This week’s Illustration Friday challenge word is “mysterious”.
On Saturday, I went to meet my son at a free concert at the Great Plaza on the Delaware River’s waterfront. Instead of driving and fighting for a parking space on a busy holiday weekend, I took the train into downtown Philadelphia. I disembarked at the Market East station and headed toward to 11th Street stop of the Market-Frankford subway. I passed through the turnstiles and waited on the platform for the next subway train to arrive. The station slowly welcomed more passengers an interesting array of humanity, the majority of which I would, most likely, never ever see again for as long as I live. One man paced the tile floor the full length of the station several times with his head down and a determined gait. He muttered unintelligibly under his breath the only word I could understand was “fuck” and each utterance rang out clear as a bell. He also looked straight at me on several passes of his confined journey. Two women in their twenties argued loudly and bitterly about “taking my fucking money, you bitch”, but I didn’t hear the outcome, as they moved to the very end of the platform and their disagreement became muffled echoes. Finally, the train clattered along the tracks and hissed to a halt in the station. The doors whooshed open and, after a number of riders exited, I boarded with the other commuters.
The train rattled and shook until it rested briefly at 8th Street, its next scheduled stop. The doors opened and two men entered and sat down in a nearby double seat. One man was obviously older, and by the looks of his leathery, wind-burned skin, I’d say by about two hundred years. He was a husk of a human and it was as though his entire, intact skeleton had been extracted. He was bent over like a palm tree in a hurricane and a dirty T-shirt hung loosely from his withered upper torso. His pants were just as ill-fitting and rivaled his shirt in the cleanliest department. He did not wear a green and mesh Notre Dame baseball cap, so much as it was perched on the dome of his cranium. He sat and stared at a spot several inches in front of his crooked nose and his toothless mouth drooped agape at the base of his head.
The old-timer’s traveling companion was destined to evolve into a similar state as the old man in a few years time. His skin or more precisely, his hide had the appearance of scabby beef jerky. It was deeply wrinkled and looked like it belonged on a man twice his age. His hair, although close-cropped, was matted and unkempt and undoubtedly filthy. Upon first glance, his shirt displayed a pattern, but closer inspection merely revealed it to be an accumulation of stains. His shorts were threadbare and equally as grubby. His sinewy legs ended at a pair of lace-less sneakers. He fumbled with a bag from FYE (a nationwide chain of entertainment media stores, specializing in CDs and DVDs) and withdrew the last possible thing anyone would ever have imagined.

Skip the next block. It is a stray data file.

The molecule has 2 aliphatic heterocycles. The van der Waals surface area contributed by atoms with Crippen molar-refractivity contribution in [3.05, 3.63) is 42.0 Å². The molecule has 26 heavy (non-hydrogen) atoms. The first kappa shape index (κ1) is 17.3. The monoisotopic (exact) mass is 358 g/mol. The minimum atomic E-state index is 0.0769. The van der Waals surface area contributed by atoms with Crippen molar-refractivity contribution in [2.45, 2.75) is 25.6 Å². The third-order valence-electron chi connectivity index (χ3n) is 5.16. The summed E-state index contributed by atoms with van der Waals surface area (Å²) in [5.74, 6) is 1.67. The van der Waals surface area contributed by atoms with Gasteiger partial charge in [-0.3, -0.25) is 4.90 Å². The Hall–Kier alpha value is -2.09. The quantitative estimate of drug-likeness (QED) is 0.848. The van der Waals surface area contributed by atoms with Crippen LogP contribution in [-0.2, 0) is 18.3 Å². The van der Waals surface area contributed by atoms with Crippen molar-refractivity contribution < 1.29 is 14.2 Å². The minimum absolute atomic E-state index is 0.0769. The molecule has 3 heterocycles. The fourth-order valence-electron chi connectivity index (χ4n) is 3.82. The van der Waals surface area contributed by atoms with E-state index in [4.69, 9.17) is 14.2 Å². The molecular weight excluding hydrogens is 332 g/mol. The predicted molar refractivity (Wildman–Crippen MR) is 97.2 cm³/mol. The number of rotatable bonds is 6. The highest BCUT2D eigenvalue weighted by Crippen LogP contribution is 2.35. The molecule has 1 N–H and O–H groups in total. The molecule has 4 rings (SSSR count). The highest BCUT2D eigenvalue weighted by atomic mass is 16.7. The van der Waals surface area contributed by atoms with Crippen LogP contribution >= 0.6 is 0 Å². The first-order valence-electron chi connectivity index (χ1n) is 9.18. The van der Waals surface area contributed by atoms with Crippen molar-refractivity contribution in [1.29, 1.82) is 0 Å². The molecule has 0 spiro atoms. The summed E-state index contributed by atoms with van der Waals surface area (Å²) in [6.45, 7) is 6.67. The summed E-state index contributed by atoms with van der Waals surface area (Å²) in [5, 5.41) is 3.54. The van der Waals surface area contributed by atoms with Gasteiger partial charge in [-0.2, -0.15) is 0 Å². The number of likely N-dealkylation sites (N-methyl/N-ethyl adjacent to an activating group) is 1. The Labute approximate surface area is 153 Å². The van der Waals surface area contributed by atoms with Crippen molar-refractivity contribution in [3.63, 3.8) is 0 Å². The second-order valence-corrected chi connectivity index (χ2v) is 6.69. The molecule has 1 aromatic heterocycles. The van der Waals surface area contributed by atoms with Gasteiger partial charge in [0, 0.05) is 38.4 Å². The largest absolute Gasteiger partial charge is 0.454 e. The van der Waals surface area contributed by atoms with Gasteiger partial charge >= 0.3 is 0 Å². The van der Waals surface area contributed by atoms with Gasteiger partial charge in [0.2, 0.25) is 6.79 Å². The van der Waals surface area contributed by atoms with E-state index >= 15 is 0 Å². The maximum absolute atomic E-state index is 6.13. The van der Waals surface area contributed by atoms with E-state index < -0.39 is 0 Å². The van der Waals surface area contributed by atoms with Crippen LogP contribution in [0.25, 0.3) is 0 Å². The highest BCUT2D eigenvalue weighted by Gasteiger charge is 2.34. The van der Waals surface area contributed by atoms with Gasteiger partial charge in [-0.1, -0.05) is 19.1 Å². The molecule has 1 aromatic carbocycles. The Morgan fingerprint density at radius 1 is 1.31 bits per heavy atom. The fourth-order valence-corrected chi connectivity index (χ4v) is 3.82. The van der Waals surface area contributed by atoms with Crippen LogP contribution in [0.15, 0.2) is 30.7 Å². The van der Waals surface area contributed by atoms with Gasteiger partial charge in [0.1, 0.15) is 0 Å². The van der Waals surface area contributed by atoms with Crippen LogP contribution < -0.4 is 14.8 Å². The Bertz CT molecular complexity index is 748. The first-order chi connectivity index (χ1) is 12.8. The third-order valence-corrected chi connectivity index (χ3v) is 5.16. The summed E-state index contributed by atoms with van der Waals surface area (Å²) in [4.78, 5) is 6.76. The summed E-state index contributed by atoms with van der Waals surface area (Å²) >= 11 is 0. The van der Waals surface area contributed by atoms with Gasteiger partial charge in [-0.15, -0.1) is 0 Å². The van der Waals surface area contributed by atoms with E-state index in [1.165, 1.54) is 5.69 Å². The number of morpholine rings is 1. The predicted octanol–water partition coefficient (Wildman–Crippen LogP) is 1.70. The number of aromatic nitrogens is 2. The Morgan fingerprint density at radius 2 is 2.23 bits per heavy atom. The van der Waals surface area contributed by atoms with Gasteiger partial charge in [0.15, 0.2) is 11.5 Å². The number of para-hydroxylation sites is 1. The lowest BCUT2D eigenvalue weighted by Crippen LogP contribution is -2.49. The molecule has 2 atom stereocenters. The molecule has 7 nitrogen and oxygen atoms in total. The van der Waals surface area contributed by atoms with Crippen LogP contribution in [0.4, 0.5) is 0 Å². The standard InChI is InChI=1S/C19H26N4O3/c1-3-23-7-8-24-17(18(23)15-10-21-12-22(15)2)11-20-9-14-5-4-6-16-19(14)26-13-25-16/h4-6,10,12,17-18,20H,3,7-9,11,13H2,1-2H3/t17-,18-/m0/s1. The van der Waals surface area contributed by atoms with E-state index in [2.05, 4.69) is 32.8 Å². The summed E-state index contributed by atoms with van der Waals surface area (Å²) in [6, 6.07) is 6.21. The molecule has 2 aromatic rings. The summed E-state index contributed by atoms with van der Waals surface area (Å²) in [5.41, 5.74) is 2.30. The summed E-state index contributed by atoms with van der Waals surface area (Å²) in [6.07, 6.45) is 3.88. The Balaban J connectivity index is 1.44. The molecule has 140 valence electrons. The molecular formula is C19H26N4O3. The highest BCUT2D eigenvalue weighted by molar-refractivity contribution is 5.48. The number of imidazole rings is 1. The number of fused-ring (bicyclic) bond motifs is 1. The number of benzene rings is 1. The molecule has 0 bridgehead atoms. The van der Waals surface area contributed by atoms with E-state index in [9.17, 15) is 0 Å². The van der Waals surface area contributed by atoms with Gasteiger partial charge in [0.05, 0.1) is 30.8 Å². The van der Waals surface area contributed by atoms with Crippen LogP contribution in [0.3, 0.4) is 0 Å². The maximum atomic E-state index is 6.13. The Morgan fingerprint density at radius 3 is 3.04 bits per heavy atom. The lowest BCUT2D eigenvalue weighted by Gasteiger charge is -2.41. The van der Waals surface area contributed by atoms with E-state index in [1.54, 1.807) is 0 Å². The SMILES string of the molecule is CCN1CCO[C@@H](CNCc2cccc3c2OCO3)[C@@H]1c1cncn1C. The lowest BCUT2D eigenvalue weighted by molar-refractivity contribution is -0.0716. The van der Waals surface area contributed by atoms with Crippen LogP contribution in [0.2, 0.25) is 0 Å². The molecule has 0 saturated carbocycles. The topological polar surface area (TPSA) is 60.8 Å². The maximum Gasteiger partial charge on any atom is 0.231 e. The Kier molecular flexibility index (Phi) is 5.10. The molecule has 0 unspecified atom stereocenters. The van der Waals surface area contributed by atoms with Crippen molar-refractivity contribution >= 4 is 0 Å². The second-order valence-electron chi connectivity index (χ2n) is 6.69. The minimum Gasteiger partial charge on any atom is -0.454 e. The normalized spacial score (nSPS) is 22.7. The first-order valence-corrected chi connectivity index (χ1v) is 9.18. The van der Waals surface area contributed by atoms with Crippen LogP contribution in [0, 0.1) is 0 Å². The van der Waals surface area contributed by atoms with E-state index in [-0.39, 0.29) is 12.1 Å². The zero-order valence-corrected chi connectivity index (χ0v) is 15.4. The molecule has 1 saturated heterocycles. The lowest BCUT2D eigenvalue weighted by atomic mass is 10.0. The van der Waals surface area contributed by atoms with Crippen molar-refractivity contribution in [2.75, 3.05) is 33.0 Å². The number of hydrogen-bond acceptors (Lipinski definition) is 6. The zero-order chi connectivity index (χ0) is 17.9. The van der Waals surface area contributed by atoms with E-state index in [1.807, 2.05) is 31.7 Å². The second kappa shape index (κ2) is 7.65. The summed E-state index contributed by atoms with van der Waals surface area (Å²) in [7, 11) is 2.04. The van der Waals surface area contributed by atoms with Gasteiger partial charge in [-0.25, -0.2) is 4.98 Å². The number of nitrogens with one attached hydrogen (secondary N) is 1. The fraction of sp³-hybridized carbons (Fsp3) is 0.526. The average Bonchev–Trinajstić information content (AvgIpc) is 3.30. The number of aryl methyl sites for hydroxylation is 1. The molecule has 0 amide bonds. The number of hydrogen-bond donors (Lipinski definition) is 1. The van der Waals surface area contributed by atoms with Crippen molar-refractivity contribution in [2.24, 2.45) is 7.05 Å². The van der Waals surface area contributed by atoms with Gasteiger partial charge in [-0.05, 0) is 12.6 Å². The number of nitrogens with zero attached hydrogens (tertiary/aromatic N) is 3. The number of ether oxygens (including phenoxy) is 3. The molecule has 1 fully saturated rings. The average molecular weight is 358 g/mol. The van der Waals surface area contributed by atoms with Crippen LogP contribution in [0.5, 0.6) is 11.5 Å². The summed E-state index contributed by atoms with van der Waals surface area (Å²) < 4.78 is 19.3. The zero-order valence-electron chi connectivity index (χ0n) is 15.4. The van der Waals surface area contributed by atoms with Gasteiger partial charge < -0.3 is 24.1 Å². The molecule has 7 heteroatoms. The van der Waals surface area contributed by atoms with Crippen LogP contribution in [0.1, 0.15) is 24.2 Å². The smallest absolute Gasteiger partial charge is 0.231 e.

A DVD box set of a complete season of Little House on the Prairie.
The old man continued his blank stare into space, as the younger man methodically unwrapped the DVD. He removed the outer cardboard slipcase and carefully placed it in the bag. He opened the plastic box that housed and protected the DVDs. He examined the top disk, admiring the likeness of Michael Landon emblazoned on its surface and lifted the small descriptive booklet that accompanied the set from beneath the two clips that held it in place. He snapped the box shut and, as if he was about to study some fantastic literary tome, began to read the booklet from page one.
As I stared incredulously at this mysterious pair, a stream of questions poured into my head, including, but not limited to: “Where do these guys live?”, “Where do these guys work?”, “What did they wear on their job interview and how did they pass the interview process?”, “Which season of Little House on the Prairie did he buy? The one where Mary went blind? The one where Almanzo has a stroke?”, “Which season did he love so much that he must own?… or perhaps he just heard about the show and this is his introduction.”, “Where will he watch the DVDs? At home? Does he have a home? Does this guy, who can’t even keep his clothes clean, even own a DVD player? … and, if so, what the hell kind of priorities does he have?”
The subway stopped at my destination. My questions remained unanswered. The mystery remained a mystery.
You sure captured them…both in word and image! I think we like mysteries because our imaginations can run with it. Sounds like yours is sprinting!
Great little illo to go with your story.
What a lovely image you have now permanently imbedded into my mind’s eye. Now do you understand why I do not travel on the subway? I need to remain unexposed to this. And now I must also thank you for altering my love for one of the greatest shows of all time! I may never be able to watch LHOTP the same way again. Well, perhaps the episide where Mary goes blind will still command my undivided attention! Or perhaps the one where Doc Baker lets Laura’s baby die…or when that handsome handyman make a play for Ma Ingalls!! I suppose in time I will be fine. Thanks.
‘scabby beef jerky’
Well, that visual oughta put me off my feed for a good long while.
I thought I was the only one, who made up fascinating story lines for characters I see in my travels! I see I’m in good company. I never tire of your amazing talent and storytelling abilities! You’ve captured Philly’s public transportation, you have to live it, in order to believe it! 🙂
Great post! Love your choice of words, things to describe. Also, oddly, that you know that series well enough to wonder which season he was holding. Never saw it, only read the books, so it’s all a vague, 5th grade blur in my mind. Your characters ride off down the track now… and I’m left staring at this image. Phew.